Lt. Governor Peter Kinder was the sole Republican survivor of Tuesday’s blue sweep of Missouri’s statewide offices. As he assumes the role of leader of his party, his success should be taken as a lesson for future Republican candidates: reaching out pays off.
Kinder defeated his Democratic challeger, State Rep. Sam Page, by 74,034 votes. In St. Louis City, a Democratic stronghold, Kinder received more votes than any other Republican (19%), including Presidential candidate John McCain. The same is true for St. Louis County, where Kinder received 42% of the vote, compared to McCain’s 40%.
Most interesting, Kinder, who campaigned more in the black community than many Democratic candidates, clearly received more votes in north St. Louis’ black wards than any other Republican. For example, in the 1st Ward Kinder received 8% of the vote, compared to Gubernatorial candidate Kenny Hulshof’s 2% and McCain’s 0.8%.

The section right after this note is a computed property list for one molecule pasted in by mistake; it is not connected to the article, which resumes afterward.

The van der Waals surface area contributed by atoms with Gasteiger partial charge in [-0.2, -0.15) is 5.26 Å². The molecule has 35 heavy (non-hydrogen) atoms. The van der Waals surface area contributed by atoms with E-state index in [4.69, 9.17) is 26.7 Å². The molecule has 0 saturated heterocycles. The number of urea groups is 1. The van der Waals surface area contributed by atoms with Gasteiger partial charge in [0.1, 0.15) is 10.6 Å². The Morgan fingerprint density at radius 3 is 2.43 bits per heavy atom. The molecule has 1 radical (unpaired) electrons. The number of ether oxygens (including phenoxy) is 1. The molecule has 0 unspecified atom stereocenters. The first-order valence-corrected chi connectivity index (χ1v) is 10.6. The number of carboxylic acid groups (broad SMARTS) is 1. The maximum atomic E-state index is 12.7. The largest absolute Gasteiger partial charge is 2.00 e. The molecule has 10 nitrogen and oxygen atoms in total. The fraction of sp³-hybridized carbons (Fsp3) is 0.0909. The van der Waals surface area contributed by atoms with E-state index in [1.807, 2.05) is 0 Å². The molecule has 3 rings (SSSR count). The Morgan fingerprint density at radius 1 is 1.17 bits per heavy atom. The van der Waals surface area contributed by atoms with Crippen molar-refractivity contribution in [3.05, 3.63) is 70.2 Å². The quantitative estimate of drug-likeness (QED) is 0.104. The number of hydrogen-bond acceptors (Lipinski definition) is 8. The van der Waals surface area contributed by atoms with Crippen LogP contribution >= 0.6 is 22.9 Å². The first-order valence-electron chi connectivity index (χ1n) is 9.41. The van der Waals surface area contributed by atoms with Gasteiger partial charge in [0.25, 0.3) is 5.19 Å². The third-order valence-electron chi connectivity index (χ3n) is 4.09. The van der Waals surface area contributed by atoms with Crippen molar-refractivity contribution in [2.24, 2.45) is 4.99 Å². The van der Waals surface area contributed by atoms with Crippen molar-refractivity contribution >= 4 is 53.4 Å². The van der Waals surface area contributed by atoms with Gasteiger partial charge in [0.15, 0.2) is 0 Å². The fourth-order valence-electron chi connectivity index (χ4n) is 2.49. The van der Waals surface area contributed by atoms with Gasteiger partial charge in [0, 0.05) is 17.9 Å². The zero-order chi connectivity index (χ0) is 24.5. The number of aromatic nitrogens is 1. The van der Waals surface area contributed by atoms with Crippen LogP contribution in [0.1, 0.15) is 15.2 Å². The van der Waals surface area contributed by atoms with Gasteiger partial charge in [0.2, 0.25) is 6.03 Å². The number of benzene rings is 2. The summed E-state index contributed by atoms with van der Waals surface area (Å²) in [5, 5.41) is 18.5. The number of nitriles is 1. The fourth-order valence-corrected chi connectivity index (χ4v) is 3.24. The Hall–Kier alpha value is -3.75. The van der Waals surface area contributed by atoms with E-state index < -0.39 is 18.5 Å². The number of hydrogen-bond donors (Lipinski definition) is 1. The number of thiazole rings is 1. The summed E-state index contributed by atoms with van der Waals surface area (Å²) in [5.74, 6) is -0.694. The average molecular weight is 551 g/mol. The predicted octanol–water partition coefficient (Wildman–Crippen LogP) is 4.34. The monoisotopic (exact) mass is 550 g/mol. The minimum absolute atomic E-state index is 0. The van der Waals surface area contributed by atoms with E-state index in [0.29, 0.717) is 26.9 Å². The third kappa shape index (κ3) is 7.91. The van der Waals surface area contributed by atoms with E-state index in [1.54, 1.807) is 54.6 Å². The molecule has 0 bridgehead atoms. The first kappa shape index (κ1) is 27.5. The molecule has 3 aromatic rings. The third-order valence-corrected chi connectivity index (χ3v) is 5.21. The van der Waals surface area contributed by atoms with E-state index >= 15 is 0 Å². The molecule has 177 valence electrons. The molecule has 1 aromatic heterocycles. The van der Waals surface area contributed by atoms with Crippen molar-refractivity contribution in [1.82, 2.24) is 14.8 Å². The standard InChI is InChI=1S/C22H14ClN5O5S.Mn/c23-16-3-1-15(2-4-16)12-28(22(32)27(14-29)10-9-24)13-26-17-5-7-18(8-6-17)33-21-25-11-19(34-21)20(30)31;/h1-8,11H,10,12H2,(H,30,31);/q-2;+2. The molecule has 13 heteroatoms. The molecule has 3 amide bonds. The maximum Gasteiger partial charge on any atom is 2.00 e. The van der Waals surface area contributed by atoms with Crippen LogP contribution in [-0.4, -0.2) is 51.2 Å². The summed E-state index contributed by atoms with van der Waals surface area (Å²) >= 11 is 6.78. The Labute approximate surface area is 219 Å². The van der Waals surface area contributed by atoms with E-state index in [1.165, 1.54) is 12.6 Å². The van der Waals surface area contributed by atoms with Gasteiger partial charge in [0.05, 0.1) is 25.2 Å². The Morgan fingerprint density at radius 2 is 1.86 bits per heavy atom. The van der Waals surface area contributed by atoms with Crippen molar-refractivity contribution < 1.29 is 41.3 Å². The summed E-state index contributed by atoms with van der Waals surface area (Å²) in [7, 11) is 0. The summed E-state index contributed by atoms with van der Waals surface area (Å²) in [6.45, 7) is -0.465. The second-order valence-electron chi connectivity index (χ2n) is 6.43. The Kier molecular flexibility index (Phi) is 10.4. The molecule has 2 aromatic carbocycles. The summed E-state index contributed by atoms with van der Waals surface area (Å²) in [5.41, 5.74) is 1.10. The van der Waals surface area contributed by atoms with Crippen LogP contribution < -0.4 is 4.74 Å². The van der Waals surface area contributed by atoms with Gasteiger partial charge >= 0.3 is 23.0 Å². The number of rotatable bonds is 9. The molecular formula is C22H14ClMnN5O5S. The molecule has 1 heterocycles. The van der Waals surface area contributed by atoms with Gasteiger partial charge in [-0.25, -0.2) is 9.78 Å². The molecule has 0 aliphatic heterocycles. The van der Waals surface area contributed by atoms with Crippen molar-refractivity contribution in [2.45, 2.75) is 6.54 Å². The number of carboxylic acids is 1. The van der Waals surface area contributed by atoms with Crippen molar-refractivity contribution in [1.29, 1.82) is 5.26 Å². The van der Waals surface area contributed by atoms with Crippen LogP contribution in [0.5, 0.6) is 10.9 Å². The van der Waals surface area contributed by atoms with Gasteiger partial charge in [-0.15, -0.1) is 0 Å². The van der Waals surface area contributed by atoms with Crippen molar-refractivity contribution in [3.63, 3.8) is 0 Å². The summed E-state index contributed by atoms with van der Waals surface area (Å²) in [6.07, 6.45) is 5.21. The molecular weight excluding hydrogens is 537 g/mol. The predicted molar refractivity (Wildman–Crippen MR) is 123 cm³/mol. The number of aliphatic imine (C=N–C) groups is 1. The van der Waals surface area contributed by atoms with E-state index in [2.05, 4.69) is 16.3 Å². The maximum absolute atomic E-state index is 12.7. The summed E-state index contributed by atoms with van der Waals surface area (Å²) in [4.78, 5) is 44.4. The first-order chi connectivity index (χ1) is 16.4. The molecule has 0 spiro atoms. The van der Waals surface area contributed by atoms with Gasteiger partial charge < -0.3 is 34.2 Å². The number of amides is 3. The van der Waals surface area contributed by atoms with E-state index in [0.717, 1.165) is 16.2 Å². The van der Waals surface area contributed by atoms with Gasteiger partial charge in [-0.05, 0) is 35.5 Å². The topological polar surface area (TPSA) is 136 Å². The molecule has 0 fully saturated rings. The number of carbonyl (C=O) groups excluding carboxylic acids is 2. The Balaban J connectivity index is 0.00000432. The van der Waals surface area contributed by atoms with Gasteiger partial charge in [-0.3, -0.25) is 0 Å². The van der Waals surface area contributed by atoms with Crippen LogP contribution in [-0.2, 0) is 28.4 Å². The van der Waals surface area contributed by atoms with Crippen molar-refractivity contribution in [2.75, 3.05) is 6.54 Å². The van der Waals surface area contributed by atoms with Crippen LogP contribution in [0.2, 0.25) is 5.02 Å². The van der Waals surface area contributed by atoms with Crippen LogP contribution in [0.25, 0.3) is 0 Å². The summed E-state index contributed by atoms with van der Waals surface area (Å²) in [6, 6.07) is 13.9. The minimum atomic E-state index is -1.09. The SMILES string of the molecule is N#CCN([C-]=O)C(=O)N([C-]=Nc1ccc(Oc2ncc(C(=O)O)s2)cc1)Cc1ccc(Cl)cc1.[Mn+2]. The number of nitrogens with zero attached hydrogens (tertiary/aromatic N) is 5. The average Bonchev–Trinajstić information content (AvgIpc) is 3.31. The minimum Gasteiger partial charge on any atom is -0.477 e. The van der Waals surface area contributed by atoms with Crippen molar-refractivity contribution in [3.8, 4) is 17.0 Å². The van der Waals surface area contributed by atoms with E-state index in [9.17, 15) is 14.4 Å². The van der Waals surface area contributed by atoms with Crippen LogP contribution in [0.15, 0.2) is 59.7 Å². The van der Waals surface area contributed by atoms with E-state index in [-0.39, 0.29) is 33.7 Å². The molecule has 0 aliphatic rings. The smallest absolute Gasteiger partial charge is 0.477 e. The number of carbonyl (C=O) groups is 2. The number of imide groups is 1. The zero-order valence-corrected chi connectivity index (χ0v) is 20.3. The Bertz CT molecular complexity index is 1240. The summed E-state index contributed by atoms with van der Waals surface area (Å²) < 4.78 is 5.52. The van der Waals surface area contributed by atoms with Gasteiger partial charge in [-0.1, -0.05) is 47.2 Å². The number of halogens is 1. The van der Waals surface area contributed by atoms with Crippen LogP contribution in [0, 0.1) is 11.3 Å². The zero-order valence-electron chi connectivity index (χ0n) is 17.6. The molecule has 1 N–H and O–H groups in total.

Small numbers, but in close races, those small numbers make all the difference.
In wards seen as “progressive”, Kinder still earned high margins for a Republican. In the 6th Ward, Kinder earned 17% of the vote, compared to McCain’s 12.5% and Hulshof’s 11.5%. In the 28th Ward, Kinder received 23% of the vote.
Kinder capitalized on endorsements from African-American leaders and praise from high-ranking Democrats, including St. Louis Mayor Francis Slay.
On Election Day, the Kinder campaign distributed fliers with Slay’s picture and quotes from a recent letter Slay wrote praising Kinder as “good for St. Louis”.
Here’s Kinder’s election night victory speech: